G.O.R.E. Score: American Zombie

American Zombie (2008)

American Zombie (2008)

Original Release Date: March 28, 2008
Run Time: 90 minutes

“American Zombie” is a very interesting concept of a movie – a faux-documentary that seeks to explore the plight of the zombie as a minority culture. In the realm of this movie, zombies co-exist with humans in everyday life, but their population numbers are fairly minimal; according to a civil servant in the film, there are an estimated 600 zombies in the greater Los Angeles area, meaning there are probably only a few thousand in the entire country, if the statistics are accurate and extrapolated based on the total national human population.

The movie follows a pair of filmmakers as they follow four different zombies and get a glimpse of the routines and struggles of their everyday lives. It culminates in the all-human film crew being given unprecedented access to shoot footage at “Alive Dead,” a zombie-only gathering of mysterious nature. Things get a little ugly at the end of the story, as things tend to usually do in a zombie movie.

As I mentioned, it’s an interesting concept for a movie, but one that ultimately gets bogged down both in the execution of the film and the basic opposing nature of the two genres being meshed together – viewers of a zombie film usually have a very specific idea of what they are going to get: fairly fast pacing, quick-hitting action, and lots of gore and carnage, and these are all things you just don’t usually get in your standard documentary film.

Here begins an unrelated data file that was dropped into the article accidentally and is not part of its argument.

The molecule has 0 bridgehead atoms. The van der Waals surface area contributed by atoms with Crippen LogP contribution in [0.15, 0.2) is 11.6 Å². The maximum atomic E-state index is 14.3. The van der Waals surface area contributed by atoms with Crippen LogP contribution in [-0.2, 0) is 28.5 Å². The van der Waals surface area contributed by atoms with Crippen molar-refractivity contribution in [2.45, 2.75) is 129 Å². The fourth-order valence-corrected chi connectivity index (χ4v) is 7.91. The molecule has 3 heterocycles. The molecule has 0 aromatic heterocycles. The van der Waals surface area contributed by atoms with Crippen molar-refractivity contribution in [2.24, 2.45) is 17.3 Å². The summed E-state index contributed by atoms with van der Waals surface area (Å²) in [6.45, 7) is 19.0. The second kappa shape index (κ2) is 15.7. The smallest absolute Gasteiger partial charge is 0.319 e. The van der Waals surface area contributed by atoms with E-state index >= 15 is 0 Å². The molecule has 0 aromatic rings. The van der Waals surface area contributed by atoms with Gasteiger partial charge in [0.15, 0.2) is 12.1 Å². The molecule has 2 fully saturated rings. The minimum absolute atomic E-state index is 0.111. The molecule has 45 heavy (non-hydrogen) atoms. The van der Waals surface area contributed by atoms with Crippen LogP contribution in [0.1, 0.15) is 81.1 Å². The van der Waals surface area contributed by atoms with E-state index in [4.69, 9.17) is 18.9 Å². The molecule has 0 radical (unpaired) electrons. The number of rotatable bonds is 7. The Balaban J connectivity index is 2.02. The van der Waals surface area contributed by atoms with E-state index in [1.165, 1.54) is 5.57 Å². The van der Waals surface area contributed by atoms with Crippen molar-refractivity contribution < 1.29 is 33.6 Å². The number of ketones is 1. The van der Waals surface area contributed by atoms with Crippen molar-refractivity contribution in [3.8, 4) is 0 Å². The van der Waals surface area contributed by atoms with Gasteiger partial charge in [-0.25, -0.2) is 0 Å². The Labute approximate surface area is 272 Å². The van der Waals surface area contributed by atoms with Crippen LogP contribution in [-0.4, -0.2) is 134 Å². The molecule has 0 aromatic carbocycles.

2 comments on “G.O.R.E. Score: American Zombie

  1. I really liked this movie, and would give it a much higher rating. The good stuff is in the subtlety — it’s humor, irony, and parody that a lot of people will miss if they’re expecting another Dawn of the Dead 2004.

    There are a lot of themes explored here, one of the most obvious being the ridiculous plight of special interest groups.

    Where you saw unexplored opportunities and holes, I saw good use of leaving things out for the viewer to fill in themselves. Not everything has to be show/spelled out.

    All in all, this is not a “zombie movie” in that it doesn’t follow the same old tired zombie movie formula. It’s clever, fun, and subtle.

  2. Corey,

    Thanks for the comment! I actually enjoy when someone gets something different than I do out of a certain movie, because it helps me see new perspectives, so I definitely appreciate you sharing your views and ideas of the movie. Fortunately, I don’t have the typical “critic ego” and I don’t think my opinion is the only one that can possibly be right. 🙂


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